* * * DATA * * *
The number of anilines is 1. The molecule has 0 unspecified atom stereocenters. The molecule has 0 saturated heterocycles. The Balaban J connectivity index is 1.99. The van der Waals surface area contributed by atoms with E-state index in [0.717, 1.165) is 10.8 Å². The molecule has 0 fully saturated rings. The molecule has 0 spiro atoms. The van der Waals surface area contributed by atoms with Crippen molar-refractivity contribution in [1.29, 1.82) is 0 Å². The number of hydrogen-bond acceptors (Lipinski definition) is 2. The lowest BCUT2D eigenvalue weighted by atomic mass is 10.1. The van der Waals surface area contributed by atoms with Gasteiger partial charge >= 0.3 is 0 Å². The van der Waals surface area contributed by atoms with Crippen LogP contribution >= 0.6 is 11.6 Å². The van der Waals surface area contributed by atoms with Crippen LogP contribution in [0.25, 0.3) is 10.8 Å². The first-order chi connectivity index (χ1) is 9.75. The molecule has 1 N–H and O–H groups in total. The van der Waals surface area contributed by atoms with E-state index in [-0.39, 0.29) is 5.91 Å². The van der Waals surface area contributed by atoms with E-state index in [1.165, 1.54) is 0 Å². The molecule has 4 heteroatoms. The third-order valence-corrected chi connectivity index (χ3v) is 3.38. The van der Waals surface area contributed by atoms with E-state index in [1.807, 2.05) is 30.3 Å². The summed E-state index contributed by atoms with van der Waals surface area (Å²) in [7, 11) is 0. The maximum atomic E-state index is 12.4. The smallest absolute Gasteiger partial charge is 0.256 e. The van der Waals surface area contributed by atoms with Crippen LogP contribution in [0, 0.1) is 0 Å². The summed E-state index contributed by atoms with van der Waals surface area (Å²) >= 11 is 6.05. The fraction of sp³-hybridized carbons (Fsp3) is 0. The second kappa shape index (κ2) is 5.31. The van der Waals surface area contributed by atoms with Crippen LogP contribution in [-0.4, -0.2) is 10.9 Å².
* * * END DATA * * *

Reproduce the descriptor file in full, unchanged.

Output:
The number of anilines is 1. The molecule has 0 unspecified atom stereocenters. The molecule has 0 saturated heterocycles. The Balaban J connectivity index is 1.99. The van der Waals surface area contributed by atoms with E-state index in [0.717, 1.165) is 10.8 Å². The molecule has 0 fully saturated rings. The molecule has 0 spiro atoms. The van der Waals surface area contributed by atoms with Crippen molar-refractivity contribution in [1.29, 1.82) is 0 Å². The number of hydrogen-bond acceptors (Lipinski definition) is 2. The lowest BCUT2D eigenvalue weighted by atomic mass is 10.1. The van der Waals surface area contributed by atoms with Gasteiger partial charge >= 0.3 is 0 Å². The van der Waals surface area contributed by atoms with Crippen LogP contribution >= 0.6 is 11.6 Å². The van der Waals surface area contributed by atoms with Crippen LogP contribution in [0.25, 0.3) is 10.8 Å². The first-order chi connectivity index (χ1) is 9.75. The molecule has 1 N–H and O–H groups in total. The van der Waals surface area contributed by atoms with E-state index in [-0.39, 0.29) is 5.91 Å². The van der Waals surface area contributed by atoms with E-state index in [1.165, 1.54) is 0 Å². The molecule has 4 heteroatoms. The third-order valence-corrected chi connectivity index (χ3v) is 3.38. The van der Waals surface area contributed by atoms with E-state index in [1.807, 2.05) is 30.3 Å². The summed E-state index contributed by atoms with van der Waals surface area (Å²) in [7, 11) is 0. The maximum atomic E-state index is 12.4. The smallest absolute Gasteiger partial charge is 0.256 e. The van der Waals surface area contributed by atoms with Crippen LogP contribution in [0, 0.1) is 0 Å². The summed E-state index contributed by atoms with van der Waals surface area (Å²) >= 11 is 6.05. The fraction of sp³-hybridized carbons (Fsp3) is 0. The second kappa shape index (κ2) is 5.31. The van der Waals surface area contributed by atoms with Crippen LogP contribution in [-0.4, -0.2) is 10.9 Å².